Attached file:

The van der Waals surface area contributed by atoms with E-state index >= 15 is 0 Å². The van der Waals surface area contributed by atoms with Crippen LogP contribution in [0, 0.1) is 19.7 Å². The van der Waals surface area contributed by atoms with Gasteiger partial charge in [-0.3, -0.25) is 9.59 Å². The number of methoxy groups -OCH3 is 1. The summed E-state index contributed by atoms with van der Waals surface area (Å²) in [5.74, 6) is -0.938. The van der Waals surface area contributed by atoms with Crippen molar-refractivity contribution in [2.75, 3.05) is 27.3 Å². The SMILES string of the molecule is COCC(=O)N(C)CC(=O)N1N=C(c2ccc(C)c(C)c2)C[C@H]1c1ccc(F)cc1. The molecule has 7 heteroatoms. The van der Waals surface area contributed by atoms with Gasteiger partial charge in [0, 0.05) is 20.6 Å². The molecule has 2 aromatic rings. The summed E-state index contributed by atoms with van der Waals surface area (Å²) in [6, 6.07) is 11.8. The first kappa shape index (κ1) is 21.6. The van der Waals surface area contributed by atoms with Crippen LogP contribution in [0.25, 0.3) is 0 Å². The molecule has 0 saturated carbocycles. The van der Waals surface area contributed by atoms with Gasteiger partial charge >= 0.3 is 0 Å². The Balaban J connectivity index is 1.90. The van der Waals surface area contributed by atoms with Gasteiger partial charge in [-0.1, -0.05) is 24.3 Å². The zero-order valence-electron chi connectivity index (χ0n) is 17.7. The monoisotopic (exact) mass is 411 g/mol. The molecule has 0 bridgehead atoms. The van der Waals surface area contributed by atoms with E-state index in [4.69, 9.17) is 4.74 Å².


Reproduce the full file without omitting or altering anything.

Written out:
The van der Waals surface area contributed by atoms with E-state index >= 15 is 0 Å². The van der Waals surface area contributed by atoms with Crippen LogP contribution in [0, 0.1) is 19.7 Å². The van der Waals surface area contributed by atoms with Gasteiger partial charge in [-0.3, -0.25) is 9.59 Å². The number of methoxy groups -OCH3 is 1. The summed E-state index contributed by atoms with van der Waals surface area (Å²) in [5.74, 6) is -0.938. The van der Waals surface area contributed by atoms with Crippen molar-refractivity contribution in [2.75, 3.05) is 27.3 Å². The SMILES string of the molecule is COCC(=O)N(C)CC(=O)N1N=C(c2ccc(C)c(C)c2)C[C@H]1c1ccc(F)cc1. The molecule has 7 heteroatoms. The van der Waals surface area contributed by atoms with Gasteiger partial charge in [0, 0.05) is 20.6 Å². The molecule has 2 aromatic rings. The summed E-state index contributed by atoms with van der Waals surface area (Å²) in [6, 6.07) is 11.8. The first kappa shape index (κ1) is 21.6. The van der Waals surface area contributed by atoms with Crippen LogP contribution in [0.25, 0.3) is 0 Å². The molecule has 0 saturated carbocycles. The van der Waals surface area contributed by atoms with Gasteiger partial charge >= 0.3 is 0 Å². The Balaban J connectivity index is 1.90. The van der Waals surface area contributed by atoms with Gasteiger partial charge in [-0.1, -0.05) is 24.3 Å². The zero-order valence-electron chi connectivity index (χ0n) is 17.7. The monoisotopic (exact) mass is 411 g/mol. The molecule has 0 bridgehead atoms. The van der Waals surface area contributed by atoms with E-state index in [4.69, 9.17) is 4.74 Å².